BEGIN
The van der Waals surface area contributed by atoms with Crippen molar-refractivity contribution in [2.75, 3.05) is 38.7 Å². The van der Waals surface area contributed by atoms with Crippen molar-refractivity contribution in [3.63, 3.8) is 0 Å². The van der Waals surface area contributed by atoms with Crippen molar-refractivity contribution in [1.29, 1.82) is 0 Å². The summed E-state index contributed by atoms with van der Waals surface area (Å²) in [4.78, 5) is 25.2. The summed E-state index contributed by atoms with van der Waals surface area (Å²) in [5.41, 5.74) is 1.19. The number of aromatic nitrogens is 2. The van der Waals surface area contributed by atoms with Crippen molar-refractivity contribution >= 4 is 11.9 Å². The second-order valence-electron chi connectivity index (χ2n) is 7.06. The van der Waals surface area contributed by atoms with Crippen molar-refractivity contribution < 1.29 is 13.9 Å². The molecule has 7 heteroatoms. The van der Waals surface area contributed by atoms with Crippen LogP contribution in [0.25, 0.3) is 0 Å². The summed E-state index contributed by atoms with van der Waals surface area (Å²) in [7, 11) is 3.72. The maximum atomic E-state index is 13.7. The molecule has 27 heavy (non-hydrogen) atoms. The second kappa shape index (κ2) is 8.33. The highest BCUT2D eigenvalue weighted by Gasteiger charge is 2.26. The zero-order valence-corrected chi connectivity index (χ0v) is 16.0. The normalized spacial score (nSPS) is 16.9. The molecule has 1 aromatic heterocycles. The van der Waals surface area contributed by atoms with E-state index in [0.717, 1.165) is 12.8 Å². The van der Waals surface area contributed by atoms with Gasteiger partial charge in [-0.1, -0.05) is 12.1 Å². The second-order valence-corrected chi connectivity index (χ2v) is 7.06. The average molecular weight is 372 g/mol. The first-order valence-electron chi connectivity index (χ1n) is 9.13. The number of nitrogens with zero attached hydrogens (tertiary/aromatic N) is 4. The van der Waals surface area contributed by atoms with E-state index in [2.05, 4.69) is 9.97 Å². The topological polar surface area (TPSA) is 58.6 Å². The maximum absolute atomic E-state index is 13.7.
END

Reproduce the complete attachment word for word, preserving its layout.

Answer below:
The van der Waals surface area contributed by atoms with Crippen molar-refractivity contribution in [2.75, 3.05) is 38.7 Å². The van der Waals surface area contributed by atoms with Crippen molar-refractivity contribution in [3.63, 3.8) is 0 Å². The van der Waals surface area contributed by atoms with Crippen molar-refractivity contribution in [1.29, 1.82) is 0 Å². The summed E-state index contributed by atoms with van der Waals surface area (Å²) in [4.78, 5) is 25.2. The summed E-state index contributed by atoms with van der Waals surface area (Å²) in [5.41, 5.74) is 1.19. The number of aromatic nitrogens is 2. The van der Waals surface area contributed by atoms with Crippen molar-refractivity contribution >= 4 is 11.9 Å². The second-order valence-electron chi connectivity index (χ2n) is 7.06. The van der Waals surface area contributed by atoms with Crippen molar-refractivity contribution < 1.29 is 13.9 Å². The molecule has 7 heteroatoms. The van der Waals surface area contributed by atoms with Crippen LogP contribution in [0.25, 0.3) is 0 Å². The summed E-state index contributed by atoms with van der Waals surface area (Å²) in [7, 11) is 3.72. The maximum atomic E-state index is 13.7. The molecule has 27 heavy (non-hydrogen) atoms. The second kappa shape index (κ2) is 8.33. The highest BCUT2D eigenvalue weighted by Gasteiger charge is 2.26. The zero-order valence-corrected chi connectivity index (χ0v) is 16.0. The normalized spacial score (nSPS) is 16.9. The molecule has 1 aromatic heterocycles. The van der Waals surface area contributed by atoms with E-state index in [0.717, 1.165) is 12.8 Å². The van der Waals surface area contributed by atoms with Gasteiger partial charge in [-0.1, -0.05) is 12.1 Å². The second-order valence-corrected chi connectivity index (χ2v) is 7.06. The average molecular weight is 372 g/mol. The first-order valence-electron chi connectivity index (χ1n) is 9.13. The number of nitrogens with zero attached hydrogens (tertiary/aromatic N) is 4. The van der Waals surface area contributed by atoms with E-state index in [2.05, 4.69) is 9.97 Å². The topological polar surface area (TPSA) is 58.6 Å². The maximum absolute atomic E-state index is 13.7.